Key progenitors of these hyperbolic arguments included Europe Against Drugs (EURAD) who have been vocal in their demands for cannabis to be reclassified. Key amongst these was Mary Brett, a former secondary school teacher from Amersham who now spends her time culling journals for negative cannabis stories, and promoting these as “facts” to support the prohibitionist arguments.

Her document, “Cannabis – The Facts” is in turn used by Debra Bell of “Talking About Cannabis.” TAC was initially set up by Bell, a journalist, as a way of exploring and discussing her family’s experience of cannabis. This role morphed in to a lobbying group demanding that cannabis be moved back to Class B and in an amazingly short time, TAC had face time with the ACMD and were being routinely cited by the media. TAC say that they are “currently preparing educational packs for schools with a strong prevention message, written by drug experts.” Presumably, with contributions by Brett, and following the line established by EURAD.

TAC are now members of EURAD, and as such presumably endorse EURAD’s other articles of faith, which include the abolition of needle exchange, and other harm reduction approaches.

Also beavering away at the cannabis issue, though less prominently than TAC, was the Drug Prevention Alliance, led by Peter Stoker with the assistance of former customs officer David “Claude” Raynes. Interestingly, these two well-established prohibitionists are now very active within the Foundation for a Drug Free Europe – a Scientology-derived campaign group which promotes Narconon treatment models and is staunchly prohibitionist. They are joined here by regular Drink and Drug News magazine contributor and long-standing Scientologist, Ken Eckersley.

Following the Home Office’s announcement regarding cannabis reclassification, a congratulatory letter in the Times was co-signed by, amongst others Bell, Brett, Raynes and Stoker, bringing together an alliance of Prohibitionists whose primary interest is not in Cannabis, but in wider prohibition.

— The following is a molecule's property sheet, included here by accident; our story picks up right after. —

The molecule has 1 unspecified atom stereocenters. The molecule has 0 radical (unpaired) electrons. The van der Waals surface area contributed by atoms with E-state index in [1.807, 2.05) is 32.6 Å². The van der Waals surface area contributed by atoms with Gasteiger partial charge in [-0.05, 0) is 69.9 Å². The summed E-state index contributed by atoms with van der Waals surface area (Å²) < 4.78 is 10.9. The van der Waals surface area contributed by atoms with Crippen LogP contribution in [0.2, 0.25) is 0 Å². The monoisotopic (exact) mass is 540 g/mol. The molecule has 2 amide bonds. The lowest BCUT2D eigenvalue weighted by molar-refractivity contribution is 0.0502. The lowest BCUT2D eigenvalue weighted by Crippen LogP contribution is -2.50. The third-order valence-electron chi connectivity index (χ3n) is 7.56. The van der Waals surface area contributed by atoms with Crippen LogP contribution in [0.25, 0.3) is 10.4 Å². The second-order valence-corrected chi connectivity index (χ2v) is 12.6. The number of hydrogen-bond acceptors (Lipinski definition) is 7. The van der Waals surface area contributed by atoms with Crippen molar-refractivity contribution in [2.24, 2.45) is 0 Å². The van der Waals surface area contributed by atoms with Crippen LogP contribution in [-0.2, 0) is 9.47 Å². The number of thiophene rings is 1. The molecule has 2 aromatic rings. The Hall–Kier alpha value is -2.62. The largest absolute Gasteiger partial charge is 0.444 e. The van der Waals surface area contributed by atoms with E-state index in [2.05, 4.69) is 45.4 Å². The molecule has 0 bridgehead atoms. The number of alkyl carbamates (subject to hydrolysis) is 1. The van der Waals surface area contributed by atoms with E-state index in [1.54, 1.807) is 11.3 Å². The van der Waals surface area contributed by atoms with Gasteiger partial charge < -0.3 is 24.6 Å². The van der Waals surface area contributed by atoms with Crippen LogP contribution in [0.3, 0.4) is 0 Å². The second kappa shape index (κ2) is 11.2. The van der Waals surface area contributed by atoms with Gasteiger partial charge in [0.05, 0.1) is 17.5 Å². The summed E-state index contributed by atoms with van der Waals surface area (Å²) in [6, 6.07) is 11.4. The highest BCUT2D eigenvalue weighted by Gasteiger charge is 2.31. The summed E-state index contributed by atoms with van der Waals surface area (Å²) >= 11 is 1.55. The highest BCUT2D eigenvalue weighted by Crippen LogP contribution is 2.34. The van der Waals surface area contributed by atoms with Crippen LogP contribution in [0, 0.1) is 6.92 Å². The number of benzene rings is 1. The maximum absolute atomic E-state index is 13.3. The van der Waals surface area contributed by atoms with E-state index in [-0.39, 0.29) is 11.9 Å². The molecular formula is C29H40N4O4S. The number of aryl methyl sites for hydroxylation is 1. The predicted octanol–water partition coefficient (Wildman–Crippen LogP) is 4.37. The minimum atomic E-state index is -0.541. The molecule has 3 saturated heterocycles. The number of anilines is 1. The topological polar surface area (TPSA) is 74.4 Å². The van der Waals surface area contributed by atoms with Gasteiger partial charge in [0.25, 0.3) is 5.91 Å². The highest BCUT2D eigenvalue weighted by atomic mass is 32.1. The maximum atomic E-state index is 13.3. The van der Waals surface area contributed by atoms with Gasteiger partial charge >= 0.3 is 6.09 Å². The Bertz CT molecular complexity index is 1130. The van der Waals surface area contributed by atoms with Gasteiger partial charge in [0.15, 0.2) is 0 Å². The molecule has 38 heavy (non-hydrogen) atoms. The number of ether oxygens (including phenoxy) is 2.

The irony of all this is that it has been that cannabis has flourished and increased in potency under a regime of prohibition. Despite the fact that production and supply has consistently carried a maximum sentence of fourteen years in the UK since 1971, the sentence has not prevented first importation and then home-growing in the UK.

Cannabis became stronger and less safe within a prohibited, unregulated under-researched market. Just as under alcohol prohibition people were at risk through stronger, impure bootleg drink, so people were put at risk through illicit cannabis in the same way.

Producer countries such as Morocco and Algeria, who had historically produced cannabis resins with a good mix of THC and CBD saw home production curtailed to meet the demands of the INCB. Rather than risk importation, home-growing became the more profitable, lower risk alternative. And the end-product – high THC/low CBD herbal cannabis was the net result.

All this happened under prohibition – the stronger, imbalanced strains of cannabis that dominate the market were a result of an unlicensed, un-regulated market. The process of prohibition contributed to the increase in cannabis-related mental health problems.

It is only now, through legal research under Home Office licence, that researchers are becoming aware of how important the ratio of THC to CBD in cannabis is, and how CBD may cushion or protect against some of the negative effects of high THC levels in cannabis.

Left to an illicit market, the safety of a product will tend to take a secondary position to other factors such as potency or ease of production. Given a legitimate framework, it is feasible to produce a product with a lower risk profile.

Given, for example, licensing and regulation, it would be feasible to specify minimum CDB contents, maximum THC contents, and impose higher levels of excise duty on stronger strains.

By clear product labelling and allied information campaigns, the product available (age-restricted and licensed) would be the least hazardous option that could be made available.

By opposing this approach, and pushing the Government away from such a model, the Prohibitionists have ensured that the cannabis on the street will remain as unsafe as it can be, and exposed to risk the very young people that they claim so passionately to want to protect.